My side one starts and ends with two longer epics, leaving two shorter 'pop' pieces in the middle. This, then, is track three.

As High as Wu-Tang Get: keep (side one, track four)

A messy, grimy little vignette with a 'sung' chorus by ODB, it's all over in two and a half minutes. Impressionistic gibberish, really, regardless of that the GZA and Method Man are saying. I'm not so sure why I included this - it wouldn't have made much difference if I'd dropped it. But I think it brought something to the mix that would otherwise be absent. The Clan points out a few times here that they don't bait their tracks with smooth R&B choruses. True enough - and to add insult to injury, instead you get the Ol' Dirty Bastard growling out a sad parody of an R&B hook. Classic.

As I said above, it's the two shortest tracks on my single-length that I include in the middle of side one, side by side. This is track four, following 'Visionz' just as it does in the double.

Severe Punishment: keep (side one, track five)

Another old-school hip-hop joint, punctuated not with a singer but with a blackly humorous kung-fu sample and underpinned not by a warm R&B sample from years gone by but from a starkly simple beat, merely drums and noises. This would be boring as sin if it weren't for the MCs, compelling and on top form. On this album, songs really do live and die by their MCs: the RZA and his protégés work hard keeping the beats fresh throughout, but when the rappers are on form, the end result is compelling. And when they're not, it's not. Here, thankfully, they are.

Track five on side one means this is the third of a three-song segment lifted from the double intact. Since the whole double is a suite of songs woven together as opposed to fading out and fading in again, a ten-minute chunk of the original gives a sense of the flow as the RA originally programmed it.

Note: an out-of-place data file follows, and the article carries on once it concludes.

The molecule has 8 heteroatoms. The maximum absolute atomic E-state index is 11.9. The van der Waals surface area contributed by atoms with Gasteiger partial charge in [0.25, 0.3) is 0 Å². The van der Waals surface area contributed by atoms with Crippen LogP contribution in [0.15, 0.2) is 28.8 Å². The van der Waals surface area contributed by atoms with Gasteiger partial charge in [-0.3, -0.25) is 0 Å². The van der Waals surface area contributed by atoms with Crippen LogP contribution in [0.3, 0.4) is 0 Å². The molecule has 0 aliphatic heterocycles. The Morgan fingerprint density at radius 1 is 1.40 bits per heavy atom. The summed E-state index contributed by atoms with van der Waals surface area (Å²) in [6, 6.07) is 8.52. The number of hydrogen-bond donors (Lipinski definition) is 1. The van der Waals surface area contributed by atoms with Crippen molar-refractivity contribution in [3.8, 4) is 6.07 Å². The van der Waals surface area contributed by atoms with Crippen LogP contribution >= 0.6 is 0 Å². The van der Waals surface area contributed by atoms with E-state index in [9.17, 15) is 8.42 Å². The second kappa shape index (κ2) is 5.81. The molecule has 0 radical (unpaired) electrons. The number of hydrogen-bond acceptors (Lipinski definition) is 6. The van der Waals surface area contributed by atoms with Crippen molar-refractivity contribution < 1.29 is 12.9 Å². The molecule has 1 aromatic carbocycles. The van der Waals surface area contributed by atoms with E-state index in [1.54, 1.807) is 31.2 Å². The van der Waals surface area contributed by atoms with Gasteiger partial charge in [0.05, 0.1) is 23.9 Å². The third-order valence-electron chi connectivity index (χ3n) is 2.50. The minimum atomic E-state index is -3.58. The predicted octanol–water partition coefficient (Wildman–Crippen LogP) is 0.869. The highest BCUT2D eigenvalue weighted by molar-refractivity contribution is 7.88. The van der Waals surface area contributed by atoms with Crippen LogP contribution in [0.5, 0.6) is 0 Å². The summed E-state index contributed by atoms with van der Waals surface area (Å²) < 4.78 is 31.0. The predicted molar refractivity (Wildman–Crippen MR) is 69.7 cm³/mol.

Older Gods: lose

A Ghost/Rae joint with an additional GA verse, produced by 4th Disciple and probably a solo track requisitioned for the double - it's filler, mostly. 4th Disciple's beats don't inspire and the MCs have the requisite energy but it's not in service of anything overly exciting.

Maria: lose

The Wu-Tang Clan don't seem to like 'bitches', i.e. the other half of the human race, very much. This is a lot of sex talk, but it's vulgar and childish as hell - not surprising, I guess, since much of this is Ol' Dirty. But it's not appealing. Not in any way. I doubt I would have liked this even when I was 12 years old.

A Better Tomorrow: keep (side two, track six)

So why exactly did the notoriously control-freakish RZA farm out the beat on eight different tracks on this album? An obvious answer was merely that he couldn't keep up, burnt out from too many projects and probably working to a tough deadline. But another answer might be that, presented with tracks like this, he realised he had no choice. The quality of this track is stunning: without a single R&B star trilling a throwaway melody, 4th Disciple and the five MCs on this track (mostly the lesser stars shining in combination) put together a rap track that is in every respect a 'song', with verses, a chorus and a dramatic tension the equal of any great classical piece. The philosophical discussion the MCs hold regarding the effects of a wasted ghetto life are illustrated perfectly by the simple piano-led beats behind them. Magnificent.

This so clearly deserves to be the final track that on the double I have no idea what it's doing on disc one. An overarching meditation on the future and on the themes of the album, it's a great enough song to conclude the entire package.

It's Yourz: lose

'Boomin', I guess. A macho thumper with a shouted chorus and with plenty of crowd samples. I guess it's meant to be fan-friendly, but it seems overly agressive to no real end. It's ultimately a bit boring, and it's a rather bizarre final track for side one, ending the first disc on an underwhelming note.

Intro: lose